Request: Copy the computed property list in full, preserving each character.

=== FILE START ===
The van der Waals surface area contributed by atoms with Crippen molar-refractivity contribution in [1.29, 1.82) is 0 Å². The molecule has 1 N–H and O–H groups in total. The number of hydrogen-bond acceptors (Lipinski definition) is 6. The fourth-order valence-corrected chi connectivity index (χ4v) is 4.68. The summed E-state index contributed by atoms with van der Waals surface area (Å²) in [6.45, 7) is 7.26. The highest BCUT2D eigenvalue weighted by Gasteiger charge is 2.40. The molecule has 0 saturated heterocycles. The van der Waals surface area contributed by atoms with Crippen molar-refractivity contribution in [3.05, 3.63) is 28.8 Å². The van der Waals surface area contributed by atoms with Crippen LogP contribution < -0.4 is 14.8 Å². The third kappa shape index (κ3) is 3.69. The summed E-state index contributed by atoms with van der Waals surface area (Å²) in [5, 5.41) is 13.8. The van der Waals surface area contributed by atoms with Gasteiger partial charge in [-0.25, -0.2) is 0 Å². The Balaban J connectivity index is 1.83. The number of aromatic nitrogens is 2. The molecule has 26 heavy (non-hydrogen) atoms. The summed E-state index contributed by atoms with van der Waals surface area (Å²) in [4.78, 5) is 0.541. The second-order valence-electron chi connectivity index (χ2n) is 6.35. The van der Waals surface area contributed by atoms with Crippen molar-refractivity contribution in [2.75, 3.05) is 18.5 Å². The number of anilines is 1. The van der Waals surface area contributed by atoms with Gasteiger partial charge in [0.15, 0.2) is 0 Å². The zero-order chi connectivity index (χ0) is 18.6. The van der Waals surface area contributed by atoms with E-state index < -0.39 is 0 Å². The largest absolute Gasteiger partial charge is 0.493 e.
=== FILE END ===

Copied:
The van der Waals surface area contributed by atoms with Crippen molar-refractivity contribution in [1.29, 1.82) is 0 Å². The molecule has 1 N–H and O–H groups in total. The number of hydrogen-bond acceptors (Lipinski definition) is 6. The fourth-order valence-corrected chi connectivity index (χ4v) is 4.68. The summed E-state index contributed by atoms with van der Waals surface area (Å²) in [6.45, 7) is 7.26. The highest BCUT2D eigenvalue weighted by Gasteiger charge is 2.40. The molecule has 0 saturated heterocycles. The van der Waals surface area contributed by atoms with Crippen molar-refractivity contribution in [3.05, 3.63) is 28.8 Å². The van der Waals surface area contributed by atoms with Crippen LogP contribution < -0.4 is 14.8 Å². The third kappa shape index (κ3) is 3.69. The summed E-state index contributed by atoms with van der Waals surface area (Å²) in [5, 5.41) is 13.8. The van der Waals surface area contributed by atoms with Gasteiger partial charge in [-0.25, -0.2) is 0 Å². The Balaban J connectivity index is 1.83. The number of aromatic nitrogens is 2. The molecule has 26 heavy (non-hydrogen) atoms. The summed E-state index contributed by atoms with van der Waals surface area (Å²) in [4.78, 5) is 0.541. The second-order valence-electron chi connectivity index (χ2n) is 6.35. The van der Waals surface area contributed by atoms with Crippen molar-refractivity contribution in [2.75, 3.05) is 18.5 Å². The number of anilines is 1. The van der Waals surface area contributed by atoms with Gasteiger partial charge in [0.15, 0.2) is 0 Å². The zero-order chi connectivity index (χ0) is 18.6. The van der Waals surface area contributed by atoms with E-state index < -0.39 is 0 Å². The largest absolute Gasteiger partial charge is 0.493 e.